I see kids developing a relationship with words, in their own lists, at home, online, and in class. If our daily routines in the classroom focus on the art of the wordsmith, student wordsmiths will emerge. I see teacher and student choices in academic vocabulary with brief daily discussions using the words we choose. I see continuing our Vocabulary Wednesdays for more focused instruction with wordlists, games, sharing.

5. Improving Vocabulary

Yes, automaticity and academic vocabulary is important, but what is more important is lifelong learning. Becoming a wordsmith is fun. In my classroom, my wall is adorned with Donald Murray’s quote, “Writing is hard fun.” Vocabulary is “hard fun” too. But key to learning new words is putting those words into one’s own frame of reference with one’s own images, words, and connections and using the words correctly in daily use.

Students need kid-friendly definitions:

The Oxford dictionary is for language learners, so the definitions are written in easily understood words and so is this learner dictionary, both specially designed for easy understandings of definitions.

And, suggestions for activities to practice, learn, and use words can be found at this Learning Tasks site.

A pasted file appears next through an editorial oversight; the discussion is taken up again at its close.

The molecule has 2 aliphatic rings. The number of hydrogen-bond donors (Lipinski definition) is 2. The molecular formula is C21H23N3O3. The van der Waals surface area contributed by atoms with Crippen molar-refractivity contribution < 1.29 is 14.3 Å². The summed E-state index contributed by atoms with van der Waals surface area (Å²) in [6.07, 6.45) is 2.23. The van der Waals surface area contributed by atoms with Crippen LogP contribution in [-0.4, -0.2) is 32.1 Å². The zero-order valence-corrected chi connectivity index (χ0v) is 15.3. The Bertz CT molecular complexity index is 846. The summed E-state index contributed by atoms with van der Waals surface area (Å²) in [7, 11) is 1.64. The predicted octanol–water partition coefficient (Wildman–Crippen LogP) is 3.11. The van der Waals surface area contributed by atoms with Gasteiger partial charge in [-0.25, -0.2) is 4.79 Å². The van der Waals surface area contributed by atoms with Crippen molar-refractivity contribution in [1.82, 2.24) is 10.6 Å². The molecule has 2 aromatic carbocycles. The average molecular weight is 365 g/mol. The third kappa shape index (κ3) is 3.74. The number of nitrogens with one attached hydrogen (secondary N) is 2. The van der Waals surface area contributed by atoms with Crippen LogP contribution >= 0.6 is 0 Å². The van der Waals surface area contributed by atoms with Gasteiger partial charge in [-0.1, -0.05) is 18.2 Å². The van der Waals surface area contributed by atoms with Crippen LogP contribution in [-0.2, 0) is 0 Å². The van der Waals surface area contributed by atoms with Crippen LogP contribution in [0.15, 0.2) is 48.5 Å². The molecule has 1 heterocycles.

Students can create their own learning center at Vocabulary.com

Using the strategies in our first four visits with learner-friendly dictionaries, and interactive activities, and maintaining an online vocabulary center will propel students to become wordsmiths.

Where do you see these in your classroom?
I see kids challenging each other and recognizing their new word power. I see a hallway of Wordsmith Wonders, where students add their words in a graffiti -like wall that encourages wordplay, poetry, and interactivity. I see blogs with improved vocabulary and word challenges.I see our wiki or Google Site growing in power. I hear the hallway chatter with laughter of a found phrase to share on the Wordsmith Wonder or blog. I see and hear students choosing their own wonderful words.

6. Sharing Vocabulary

Choosing, learning, practicing words need social connections. Our Wordsmith Wonders will begin the interaction of sharing and applying our vocabulary. Working with partners and groups for learning on Vocabulary Wednesdays will offer more sharing time so we learn from each other.

A new book of strategies is Inside Words by Janet Allen (available on Kindle).